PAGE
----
# String Theory Leads To Accidental Huge Change In Mathematics

Pi is an important number, appearing naturally in many places, with the most well-known being in circles. However, physicists studying string theory were surprised when they accidentally stumbled across a new formula for calculating the number’s digits. The fact that the new formula was created unintentionally by a pair of researchers who aren’t mathematicians indicates just how prevalent the number is.

**A New Way To Pi**

The new pi formula was discovered by Arnab Pirya Saha and Aninda Sinha, a pair of physicists working at the Indian Institute of Science. Their formula was published in *Physical Review Letters *as a small detail in their larger scientific paper. Their goal was to find a unifying theory of fundamental forces in string theory, which just happened to generate the new formula.

Saha and Sinha were studying the interactions between gravity, electromagnetism, and nuclear forces as they relate to string theory. In exploring how the vibrations of tiny threads could create those interactions, the two had to investigate the mathematical formulas involved in those interactions. This mathematical exploration, looking for new ways to view complex natural phenomena, is what led them to the new pi formula.

**A Big Bang Theory Plot**

More specifically, Saha and Sina were seeking to determine the probability of two closed strings interacting, an important unanswered question in string theory. As the physicists were creating a formula to calculate that probability, they realized they’d unintentionally created a new formula for calculating pi. This formula was tacked on to the end of their findings as an unintended, novel discovery.

**Walking In The Footsteps Of Giants**

While Saha and Sina aren’t mathematicians, they now have a place in the long history of intellectuals who have created new ways of calculating pi. Archimedes’ method of drawing polygons around circles to estimate the number is a famous ancient example of the practice, allowing ancient people to estimate the number. However, the string theory-based formula resembles the formula created by the 14th-century Indian scholar Madhava.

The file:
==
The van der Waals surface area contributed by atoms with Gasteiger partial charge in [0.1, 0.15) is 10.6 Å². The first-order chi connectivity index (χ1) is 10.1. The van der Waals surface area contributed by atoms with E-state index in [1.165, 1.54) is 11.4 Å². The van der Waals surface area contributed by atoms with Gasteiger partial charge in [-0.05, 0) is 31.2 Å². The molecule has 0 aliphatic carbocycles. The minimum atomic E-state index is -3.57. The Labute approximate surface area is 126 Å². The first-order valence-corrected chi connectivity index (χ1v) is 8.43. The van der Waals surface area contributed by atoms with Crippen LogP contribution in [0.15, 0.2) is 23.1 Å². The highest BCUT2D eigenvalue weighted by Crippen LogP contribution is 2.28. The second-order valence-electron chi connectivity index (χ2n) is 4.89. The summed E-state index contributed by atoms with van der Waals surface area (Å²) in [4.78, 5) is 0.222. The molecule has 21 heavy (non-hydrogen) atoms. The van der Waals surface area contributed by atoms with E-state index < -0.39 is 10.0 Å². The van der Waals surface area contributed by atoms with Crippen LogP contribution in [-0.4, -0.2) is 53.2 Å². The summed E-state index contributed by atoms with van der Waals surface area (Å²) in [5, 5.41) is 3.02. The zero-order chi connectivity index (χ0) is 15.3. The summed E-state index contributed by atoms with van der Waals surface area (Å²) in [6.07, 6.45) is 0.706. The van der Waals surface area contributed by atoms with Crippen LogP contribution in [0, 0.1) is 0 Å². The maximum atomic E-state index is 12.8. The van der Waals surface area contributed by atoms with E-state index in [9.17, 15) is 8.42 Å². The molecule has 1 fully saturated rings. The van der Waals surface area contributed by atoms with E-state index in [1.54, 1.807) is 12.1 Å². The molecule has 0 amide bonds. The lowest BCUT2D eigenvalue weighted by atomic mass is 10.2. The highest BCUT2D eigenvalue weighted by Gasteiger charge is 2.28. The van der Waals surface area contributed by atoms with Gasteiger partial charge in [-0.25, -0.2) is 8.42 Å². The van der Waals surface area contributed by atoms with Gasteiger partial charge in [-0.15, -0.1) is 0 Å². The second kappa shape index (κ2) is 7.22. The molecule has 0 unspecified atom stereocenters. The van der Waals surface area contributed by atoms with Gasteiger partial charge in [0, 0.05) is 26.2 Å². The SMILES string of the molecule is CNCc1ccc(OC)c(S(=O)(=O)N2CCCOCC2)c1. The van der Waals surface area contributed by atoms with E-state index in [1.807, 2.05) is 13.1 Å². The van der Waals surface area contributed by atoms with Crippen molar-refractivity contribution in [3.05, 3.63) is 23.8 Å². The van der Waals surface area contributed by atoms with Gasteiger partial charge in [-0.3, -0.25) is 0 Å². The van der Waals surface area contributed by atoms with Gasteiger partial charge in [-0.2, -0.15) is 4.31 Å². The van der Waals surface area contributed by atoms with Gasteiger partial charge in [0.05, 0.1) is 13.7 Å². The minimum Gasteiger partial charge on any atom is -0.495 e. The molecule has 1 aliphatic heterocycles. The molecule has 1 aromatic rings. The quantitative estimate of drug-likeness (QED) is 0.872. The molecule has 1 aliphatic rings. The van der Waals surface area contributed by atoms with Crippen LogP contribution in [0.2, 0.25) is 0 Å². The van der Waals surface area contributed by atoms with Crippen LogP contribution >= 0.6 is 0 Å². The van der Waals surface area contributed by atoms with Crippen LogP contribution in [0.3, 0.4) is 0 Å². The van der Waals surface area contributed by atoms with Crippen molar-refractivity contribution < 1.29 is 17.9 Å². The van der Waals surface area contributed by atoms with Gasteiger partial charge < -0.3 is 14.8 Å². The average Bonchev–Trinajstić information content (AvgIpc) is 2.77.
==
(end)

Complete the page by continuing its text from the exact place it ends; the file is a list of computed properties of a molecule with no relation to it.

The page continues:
**Not A Mathematical Revolution**

Due to the decimals in pi stretching on infinitely, the ability to efficiently calculate those digits is often the goal of new formulas. The formula created by Saha and Sina is much more efficient than Madhava’s despite using similar methods. However, the string theory-based formula isn’t revolutionary in mathematics, which has created much more efficient ways of calculating the number’s digits since Madhava’s time.

In addition to their new pi formula, Saha and Sina’s string theory research can also be used to express the zeta function. The zeta function is a central part of the Riemann conjecture, a famously unsolved mystery in the math world. If this new expression of the zeta function leads to a breakthrough in that conjecture, the accidental discovery could have major ramifications.

**Math Is At The Root Of Everything**

The string theory paper by Saha and Sina hasn’t revolutionized mathematics, but it is interesting that the physicists stumbled across the new formula. It illustrates just how tightly connected math and physics are that research on string theory created the new pi formula as an intellectual by-product. Accidentally discovering a new mathematical formula isn’t unique to the physicists, but it’s uncommon enough to draw the attention of academics around the world.

Source: Scientfic American